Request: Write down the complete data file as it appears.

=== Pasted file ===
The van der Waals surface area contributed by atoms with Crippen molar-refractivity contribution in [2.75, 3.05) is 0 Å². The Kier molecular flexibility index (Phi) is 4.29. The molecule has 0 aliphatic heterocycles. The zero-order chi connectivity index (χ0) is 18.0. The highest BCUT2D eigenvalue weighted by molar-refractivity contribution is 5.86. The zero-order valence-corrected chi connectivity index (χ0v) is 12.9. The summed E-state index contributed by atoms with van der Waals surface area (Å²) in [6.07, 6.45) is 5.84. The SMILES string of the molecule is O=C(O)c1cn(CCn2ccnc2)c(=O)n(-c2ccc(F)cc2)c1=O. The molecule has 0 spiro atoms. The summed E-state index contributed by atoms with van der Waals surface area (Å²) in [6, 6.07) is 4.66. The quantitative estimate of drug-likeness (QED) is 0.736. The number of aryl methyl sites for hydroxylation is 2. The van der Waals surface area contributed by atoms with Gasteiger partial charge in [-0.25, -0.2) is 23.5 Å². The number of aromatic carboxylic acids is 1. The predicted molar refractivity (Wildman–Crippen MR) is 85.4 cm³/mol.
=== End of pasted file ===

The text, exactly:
The van der Waals surface area contributed by atoms with Crippen molar-refractivity contribution in [2.75, 3.05) is 0 Å². The Kier molecular flexibility index (Phi) is 4.29. The molecule has 0 aliphatic heterocycles. The zero-order chi connectivity index (χ0) is 18.0. The highest BCUT2D eigenvalue weighted by molar-refractivity contribution is 5.86. The zero-order valence-corrected chi connectivity index (χ0v) is 12.9. The summed E-state index contributed by atoms with van der Waals surface area (Å²) in [6.07, 6.45) is 5.84. The SMILES string of the molecule is O=C(O)c1cn(CCn2ccnc2)c(=O)n(-c2ccc(F)cc2)c1=O. The molecule has 0 spiro atoms. The summed E-state index contributed by atoms with van der Waals surface area (Å²) in [6, 6.07) is 4.66. The quantitative estimate of drug-likeness (QED) is 0.736. The number of aryl methyl sites for hydroxylation is 2. The van der Waals surface area contributed by atoms with Gasteiger partial charge in [-0.25, -0.2) is 23.5 Å². The number of aromatic carboxylic acids is 1. The predicted molar refractivity (Wildman–Crippen MR) is 85.4 cm³/mol.